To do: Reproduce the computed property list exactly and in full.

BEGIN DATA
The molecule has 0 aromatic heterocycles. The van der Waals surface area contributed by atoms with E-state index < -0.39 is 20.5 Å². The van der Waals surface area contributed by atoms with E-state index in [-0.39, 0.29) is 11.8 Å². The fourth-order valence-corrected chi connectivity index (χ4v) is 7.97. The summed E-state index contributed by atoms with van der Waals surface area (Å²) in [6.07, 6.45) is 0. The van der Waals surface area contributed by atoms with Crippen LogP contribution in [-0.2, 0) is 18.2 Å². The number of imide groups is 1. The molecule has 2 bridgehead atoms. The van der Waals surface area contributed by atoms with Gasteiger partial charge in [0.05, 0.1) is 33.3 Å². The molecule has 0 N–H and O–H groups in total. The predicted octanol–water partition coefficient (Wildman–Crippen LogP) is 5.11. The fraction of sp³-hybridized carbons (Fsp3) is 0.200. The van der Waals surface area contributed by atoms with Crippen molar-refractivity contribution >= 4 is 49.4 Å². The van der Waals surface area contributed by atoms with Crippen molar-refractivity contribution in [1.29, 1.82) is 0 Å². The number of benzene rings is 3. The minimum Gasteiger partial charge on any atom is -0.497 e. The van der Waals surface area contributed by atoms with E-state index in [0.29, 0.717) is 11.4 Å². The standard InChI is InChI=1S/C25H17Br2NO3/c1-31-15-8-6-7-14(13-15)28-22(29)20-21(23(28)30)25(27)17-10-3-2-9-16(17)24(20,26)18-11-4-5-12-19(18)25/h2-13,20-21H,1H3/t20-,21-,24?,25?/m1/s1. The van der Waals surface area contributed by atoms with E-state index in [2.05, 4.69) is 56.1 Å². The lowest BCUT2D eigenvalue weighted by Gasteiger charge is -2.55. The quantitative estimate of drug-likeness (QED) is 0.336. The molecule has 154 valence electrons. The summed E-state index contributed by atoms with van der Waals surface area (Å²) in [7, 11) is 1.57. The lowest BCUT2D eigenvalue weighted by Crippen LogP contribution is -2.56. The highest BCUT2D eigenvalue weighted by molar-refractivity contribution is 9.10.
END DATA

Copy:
The molecule has 0 aromatic heterocycles. The van der Waals surface area contributed by atoms with E-state index < -0.39 is 20.5 Å². The van der Waals surface area contributed by atoms with E-state index in [-0.39, 0.29) is 11.8 Å². The fourth-order valence-corrected chi connectivity index (χ4v) is 7.97. The summed E-state index contributed by atoms with van der Waals surface area (Å²) in [6.07, 6.45) is 0. The van der Waals surface area contributed by atoms with Crippen LogP contribution in [-0.2, 0) is 18.2 Å². The number of imide groups is 1. The molecule has 2 bridgehead atoms. The van der Waals surface area contributed by atoms with Gasteiger partial charge in [0.05, 0.1) is 33.3 Å². The molecule has 0 N–H and O–H groups in total. The predicted octanol–water partition coefficient (Wildman–Crippen LogP) is 5.11. The fraction of sp³-hybridized carbons (Fsp3) is 0.200. The van der Waals surface area contributed by atoms with Crippen molar-refractivity contribution >= 4 is 49.4 Å². The van der Waals surface area contributed by atoms with Crippen molar-refractivity contribution in [1.29, 1.82) is 0 Å². The number of benzene rings is 3. The minimum Gasteiger partial charge on any atom is -0.497 e. The van der Waals surface area contributed by atoms with E-state index in [0.29, 0.717) is 11.4 Å². The standard InChI is InChI=1S/C25H17Br2NO3/c1-31-15-8-6-7-14(13-15)28-22(29)20-21(23(28)30)25(27)17-10-3-2-9-16(17)24(20,26)18-11-4-5-12-19(18)25/h2-13,20-21H,1H3/t20-,21-,24?,25?/m1/s1. The van der Waals surface area contributed by atoms with E-state index in [2.05, 4.69) is 56.1 Å². The lowest BCUT2D eigenvalue weighted by Gasteiger charge is -2.55. The quantitative estimate of drug-likeness (QED) is 0.336. The molecule has 154 valence electrons. The summed E-state index contributed by atoms with van der Waals surface area (Å²) in [7, 11) is 1.57. The lowest BCUT2D eigenvalue weighted by Crippen LogP contribution is -2.56. The highest BCUT2D eigenvalue weighted by molar-refractivity contribution is 9.10.